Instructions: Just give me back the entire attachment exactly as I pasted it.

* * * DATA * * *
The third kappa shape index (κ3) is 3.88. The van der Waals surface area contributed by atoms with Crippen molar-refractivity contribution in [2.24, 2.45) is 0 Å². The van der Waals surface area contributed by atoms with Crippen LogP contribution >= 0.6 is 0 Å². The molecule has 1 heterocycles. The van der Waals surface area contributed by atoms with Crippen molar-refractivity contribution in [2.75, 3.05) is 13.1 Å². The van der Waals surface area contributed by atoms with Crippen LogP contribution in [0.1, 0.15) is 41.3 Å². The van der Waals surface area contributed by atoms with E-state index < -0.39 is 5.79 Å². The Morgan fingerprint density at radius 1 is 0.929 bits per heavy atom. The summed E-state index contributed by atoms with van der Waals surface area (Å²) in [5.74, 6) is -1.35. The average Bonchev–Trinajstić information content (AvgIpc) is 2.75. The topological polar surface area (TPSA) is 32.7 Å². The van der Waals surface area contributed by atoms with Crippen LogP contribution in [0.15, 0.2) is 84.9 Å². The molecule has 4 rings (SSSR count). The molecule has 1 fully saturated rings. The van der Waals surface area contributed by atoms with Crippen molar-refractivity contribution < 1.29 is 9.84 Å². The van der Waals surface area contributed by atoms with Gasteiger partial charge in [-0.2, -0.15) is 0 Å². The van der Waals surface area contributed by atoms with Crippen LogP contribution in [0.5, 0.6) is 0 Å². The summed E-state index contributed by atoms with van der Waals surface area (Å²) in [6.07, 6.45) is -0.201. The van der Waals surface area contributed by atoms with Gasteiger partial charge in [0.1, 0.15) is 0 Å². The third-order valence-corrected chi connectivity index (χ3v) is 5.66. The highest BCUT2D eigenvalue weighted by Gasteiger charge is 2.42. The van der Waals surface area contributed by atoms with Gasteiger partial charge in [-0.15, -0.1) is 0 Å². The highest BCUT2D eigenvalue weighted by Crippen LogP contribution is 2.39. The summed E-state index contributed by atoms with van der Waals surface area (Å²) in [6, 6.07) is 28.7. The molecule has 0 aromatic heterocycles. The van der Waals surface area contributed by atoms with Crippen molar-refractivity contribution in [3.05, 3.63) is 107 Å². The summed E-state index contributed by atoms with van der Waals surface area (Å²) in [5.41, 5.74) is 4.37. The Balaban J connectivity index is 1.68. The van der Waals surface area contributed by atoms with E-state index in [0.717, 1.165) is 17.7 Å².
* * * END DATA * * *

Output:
The third kappa shape index (κ3) is 3.88. The van der Waals surface area contributed by atoms with Crippen molar-refractivity contribution in [2.24, 2.45) is 0 Å². The van der Waals surface area contributed by atoms with Crippen LogP contribution >= 0.6 is 0 Å². The molecule has 1 heterocycles. The van der Waals surface area contributed by atoms with Crippen molar-refractivity contribution in [2.75, 3.05) is 13.1 Å². The van der Waals surface area contributed by atoms with Crippen LogP contribution in [0.1, 0.15) is 41.3 Å². The van der Waals surface area contributed by atoms with E-state index < -0.39 is 5.79 Å². The Morgan fingerprint density at radius 1 is 0.929 bits per heavy atom. The summed E-state index contributed by atoms with van der Waals surface area (Å²) in [5.74, 6) is -1.35. The average Bonchev–Trinajstić information content (AvgIpc) is 2.75. The topological polar surface area (TPSA) is 32.7 Å². The van der Waals surface area contributed by atoms with Crippen LogP contribution in [0.15, 0.2) is 84.9 Å². The molecule has 4 rings (SSSR count). The molecule has 1 fully saturated rings. The van der Waals surface area contributed by atoms with Crippen molar-refractivity contribution < 1.29 is 9.84 Å². The van der Waals surface area contributed by atoms with Gasteiger partial charge in [-0.2, -0.15) is 0 Å². The van der Waals surface area contributed by atoms with Crippen LogP contribution in [0.5, 0.6) is 0 Å². The summed E-state index contributed by atoms with van der Waals surface area (Å²) in [6.07, 6.45) is -0.201. The van der Waals surface area contributed by atoms with Gasteiger partial charge in [0.1, 0.15) is 0 Å². The third-order valence-corrected chi connectivity index (χ3v) is 5.66. The highest BCUT2D eigenvalue weighted by Gasteiger charge is 2.42. The van der Waals surface area contributed by atoms with Gasteiger partial charge in [-0.15, -0.1) is 0 Å². The highest BCUT2D eigenvalue weighted by Crippen LogP contribution is 2.39. The summed E-state index contributed by atoms with van der Waals surface area (Å²) in [6, 6.07) is 28.7. The molecule has 0 aromatic heterocycles. The van der Waals surface area contributed by atoms with Crippen molar-refractivity contribution in [3.05, 3.63) is 107 Å². The summed E-state index contributed by atoms with van der Waals surface area (Å²) in [5.41, 5.74) is 4.37. The Balaban J connectivity index is 1.68. The van der Waals surface area contributed by atoms with E-state index in [0.717, 1.165) is 17.7 Å².